Bone Loss in Men – Not Just a Woman’s Disease

Early bone loss (or osteopenia) can lead to osteoporosis.  While women are four times more likely to experience bone loss, men can get it too.  In fact, up to two million men in the United States are afflicted with bone loss which thins the bones - making them porous, brittle and prone to fracture.  

What Causes Bone Loss in Men?

Deficient testosterone levels are a common cause for bone loss in men.  While doctors may suggest testosterone replacement to build bone mass, it is not yet known whether effects are directly attributed to testosterone or whether they are the result of the conversion of testosterone into estrogen.  More research is needed in this area.

Low levels of calcium and vitamin D also contribute to bone loss in men.  Over the course of a lifetime, bones regenerate.  In order to thrive however, new bone cells need adequate amounts of calcium and vitamin D.

Lack of exercise can also be a factor in male bone loss.  According to the Surgeon General, merely 35 percent of men from 25 to 64 years of age engage in 30 minutes or more of moderate daily exercise.  The truth is, when bones experience stress from exercise, they grow.  Simply put, bones are similar to muscles – if not used, they lose mass.

Certain anti-inflammatory medications can lead to bone loss in men like cortisone, hydrocortisone and prednisone.  These corticosteroids lower immunity within the body and contribute to bone loss.  In fact, one study showed that a daily dosage of 7.5 mg of prednisone completely stopped new bone growth.

Smoking contributes to bone loss.  According to an analysis of ten studies conducted in 2004, smokers have a 55% higher risk of hip fracture than nonsmokers, in addition to lower bone mineral density.

What Can Be Done to Prevent Bone Loss?

Here are a few suggestions to preventing bone loss:

Get plenty of calcium and vitamin D.  Good nutritional sources of calcium are dairy products, fortified cereals, sardines, salmon and tofu.  Sunshine is the best natural source of vitamin D, but milk, orange juice and cereals are also fortified with this important, bone-building vitamin.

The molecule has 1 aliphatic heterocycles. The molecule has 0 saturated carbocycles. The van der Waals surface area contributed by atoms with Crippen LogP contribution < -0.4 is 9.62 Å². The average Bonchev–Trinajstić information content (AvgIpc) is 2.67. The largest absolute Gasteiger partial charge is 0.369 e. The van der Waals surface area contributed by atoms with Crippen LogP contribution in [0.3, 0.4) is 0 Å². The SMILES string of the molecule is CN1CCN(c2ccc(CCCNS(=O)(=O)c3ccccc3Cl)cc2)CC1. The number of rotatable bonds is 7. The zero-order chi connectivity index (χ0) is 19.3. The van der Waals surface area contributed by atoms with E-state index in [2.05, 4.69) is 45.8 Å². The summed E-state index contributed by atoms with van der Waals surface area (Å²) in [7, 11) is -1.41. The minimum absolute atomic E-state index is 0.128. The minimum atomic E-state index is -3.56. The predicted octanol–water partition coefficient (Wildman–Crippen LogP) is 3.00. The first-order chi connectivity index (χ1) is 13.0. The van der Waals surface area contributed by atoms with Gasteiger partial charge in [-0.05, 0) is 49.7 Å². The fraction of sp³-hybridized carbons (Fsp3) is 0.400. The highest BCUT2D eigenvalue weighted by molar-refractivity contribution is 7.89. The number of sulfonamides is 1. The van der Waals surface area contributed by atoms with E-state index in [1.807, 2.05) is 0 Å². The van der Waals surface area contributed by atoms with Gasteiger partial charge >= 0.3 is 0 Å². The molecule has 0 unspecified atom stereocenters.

Engage in at least 30 minutes of moderate daily exercise.  Activities to improve balance like yoga and tai chi are helpful, as they help build stability in the body.  The Surgeon General suggests that weight-bearing and impact sports are best for preserving bone mass.  Walking and cross-country skiing are considered “low impact” activities, while jogging or running are labeled as “high impact” activities.  A two-year longitudinal study from Australia found that walking for exercise helped prevent bone loss in men. 

The beta blocker effect - the same study found that men who take beta-blocker medications were also less susceptible to bone loss.  Beta blockers are prescribed for conditions like glaucoma, hypertension and migraines. They work by thwarting the effects of the hormone epinephrine (or adrenaline), causing the heart to beat slower and with less force.  Beta blockers also help to enhance blood flow and lower blood pressure.

Talk with your doctor about other medications you are taking and your testosterone levels and the effects they may have on bone loss.

Don’t smoke.  Bottom line, the more cigarettes smoked and the longer the habit continues, the greater the chances for fracture in old age.

Bone loss is important – it can put an end to a happy and active lifestyle.   Just a few changes like those above can ensure strong and healthy bones deep into the golden years.

Sources:

http://www.webmd.com/osteoporosis/living-with-osteoporosis-7/male-men
http://www.ncbi.nlm.nih.gov/pubmed/23212282
http://www.niams.nih.gov/Health_Info/Bone/Osteoporosis/Conditions_Behaviors/bone_smoking.asp


 

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